The UK has become one of the first countries to meet UNAIDS targets for HIV prevention, as efforts to tackle HIV/AIDS prove dramatically effective.

Public Health England (PHE) recorded a drastic fall in new diagnoses of HIV in the UK, with just 4,363 new cases diagnosed in 2017.



This represents a 17 percent year-on-year decrease.

The reduction has been attributed to the success in HIV prevention efforts among men with have sex with men, with PHE citing increased condom use, frequent HIV testing, and the use of HIV-prevention drugs (PrEP).

The PHE report, released on November 29, also gives an update on the UK’s progress towards global ’90-90-90′ targets for tackling HIV by 2020.

These require 90 percent of people living with HIV to be diagnosed, 90 percent of people diagnosed to receive treatment, and 90 percent of people in treatment to have undetectable viral loads, which means they cannot pass on HIV.

The PHE data reveal that the UK is on track to exceed the targets, with 92 percent diagnosed, 98 of those diagnosed on treatment, and 97 percent of those on treatment with virally suppressed loads.

The fountains at Trafalgar Square turn red on World AIDS Day, to raise awareness of HIV prevention
The fountains at Trafalgar Square turn red on World AIDS Day (Clive Brunskill/Getty for RED)

However, the report also warns that opportunities to diagnose HIV early are being missed, due to the lack of routine testing in healthcare services.

In 2017, 43% (1,879) of new HIV diagnoses were made at a late stage of HIV infection.

“There can be no doubt prevention efforts to end the HIV epidemic in the UK are working.”

 — Public Health England

UK Health Secretary Matt Hancock said: “Many of us will remember a time when an HIV positive result was effectively a death sentence.

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“Today’s report is a poignant and powerful reminder of how far we’ve come. Now in the UK, almost everyone with HIV is not only diagnosed and in treatment but living long, healthy lives—and we’re one of just a handful of countries to meet these ambitious UN targets.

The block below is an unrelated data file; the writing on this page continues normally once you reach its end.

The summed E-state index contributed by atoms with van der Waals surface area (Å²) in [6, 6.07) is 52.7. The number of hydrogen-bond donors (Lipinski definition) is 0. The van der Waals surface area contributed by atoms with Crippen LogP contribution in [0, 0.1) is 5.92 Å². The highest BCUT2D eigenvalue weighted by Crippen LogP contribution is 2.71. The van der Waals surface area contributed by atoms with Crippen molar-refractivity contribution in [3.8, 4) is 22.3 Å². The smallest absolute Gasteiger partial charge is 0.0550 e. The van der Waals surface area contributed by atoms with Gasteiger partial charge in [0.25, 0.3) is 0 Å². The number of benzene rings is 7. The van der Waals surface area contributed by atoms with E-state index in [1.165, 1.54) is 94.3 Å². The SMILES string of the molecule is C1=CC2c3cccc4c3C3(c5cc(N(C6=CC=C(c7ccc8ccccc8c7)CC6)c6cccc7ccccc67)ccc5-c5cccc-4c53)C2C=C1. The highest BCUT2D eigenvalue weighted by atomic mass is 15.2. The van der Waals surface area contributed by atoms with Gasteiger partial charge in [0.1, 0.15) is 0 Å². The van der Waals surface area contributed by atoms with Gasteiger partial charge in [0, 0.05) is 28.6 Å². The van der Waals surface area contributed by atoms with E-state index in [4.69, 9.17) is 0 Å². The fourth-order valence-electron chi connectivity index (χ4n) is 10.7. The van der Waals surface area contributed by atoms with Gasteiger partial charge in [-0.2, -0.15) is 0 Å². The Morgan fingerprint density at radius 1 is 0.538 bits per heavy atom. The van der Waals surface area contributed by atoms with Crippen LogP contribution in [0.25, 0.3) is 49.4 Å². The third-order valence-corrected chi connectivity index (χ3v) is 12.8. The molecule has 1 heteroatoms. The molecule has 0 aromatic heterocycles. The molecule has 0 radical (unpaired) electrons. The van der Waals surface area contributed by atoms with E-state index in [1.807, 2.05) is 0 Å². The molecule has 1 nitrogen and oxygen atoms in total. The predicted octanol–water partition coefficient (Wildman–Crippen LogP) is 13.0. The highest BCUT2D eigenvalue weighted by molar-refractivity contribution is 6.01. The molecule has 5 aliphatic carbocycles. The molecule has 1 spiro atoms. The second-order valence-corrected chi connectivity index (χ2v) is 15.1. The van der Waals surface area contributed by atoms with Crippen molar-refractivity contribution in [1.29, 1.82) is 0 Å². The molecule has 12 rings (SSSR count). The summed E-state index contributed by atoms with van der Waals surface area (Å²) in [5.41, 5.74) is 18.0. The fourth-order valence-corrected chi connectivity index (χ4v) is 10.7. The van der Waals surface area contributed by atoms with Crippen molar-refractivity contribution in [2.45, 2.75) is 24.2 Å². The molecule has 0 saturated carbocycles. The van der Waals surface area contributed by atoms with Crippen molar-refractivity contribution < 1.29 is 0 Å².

“This didn’t seem possible just a few decades ago but thanks to the efforts of public health bodies, charities and the NHS to encourage early testing and pioneer high quality treatment, we are pushing ahead in the fight against HIV.”

Professor Noel Gill, Head of STIs & HIV at Public Health England, said: “There can be no doubt prevention efforts to end the HIV epidemic in the UK are working.

“Our efforts must continue apace in order to eliminate HIV. With an estimated 8,000 people still unaware of their infection it is vital that people seek out an HIV test if they consider themselves at risk, or accept the offer of an HIV test by a healthcare professional, as early diagnosis is key to stopping transmission.

“Treatment for HIV is freely available and highly effective, enabling people to live a long, healthy life. There are now a variety of ways people can protect themselves from being infected with or passing on HIV, including use of condoms; PrEP; regular HIV testing; and prompt initiation of antiretroviral treatment.”

HIV prevention efforts could ‘end’ transmissions by 2030

In a statement to PinkNews, Ian Green of Terrence Higgins Trust said: “It’s fantastic news that the UK has reached the United Nations’ 90-90-90 target. We’re making real progress in the fight against HIV and that should be celebrated. This shows what can be achieved when people affected by HIV, activists, charities, the research community, the NHS and local councils work together.

Pre-exposure prophylaxis drugs, a HIV prevention method
Pre-exposure prophylaxis drugs are a HIV prevention drug method (Getty)

“But this is far from the end and it’s time for us to be even more ambitious as we work towards ending new HIV transmissions entirely in the UK. That’s because we’re at a pivotal moment and must not jeopardise progress made by being complacent.”

He added: “Following today’s news, we urgently want to see UK governments commit to ending new HIV transmissions by 2030 at the latest and set out clear steps to achieve that. This will only be achieved by everyone working together towards a shared vision.

“In the past the UK has led the way when it comes to HIV and that must continue now. HIV can’t be allowed to fall any further down the priority list and must once again become a key focus with clear strategies for ending HIV transmissions put in place and investment in HIV and sexual health services.”




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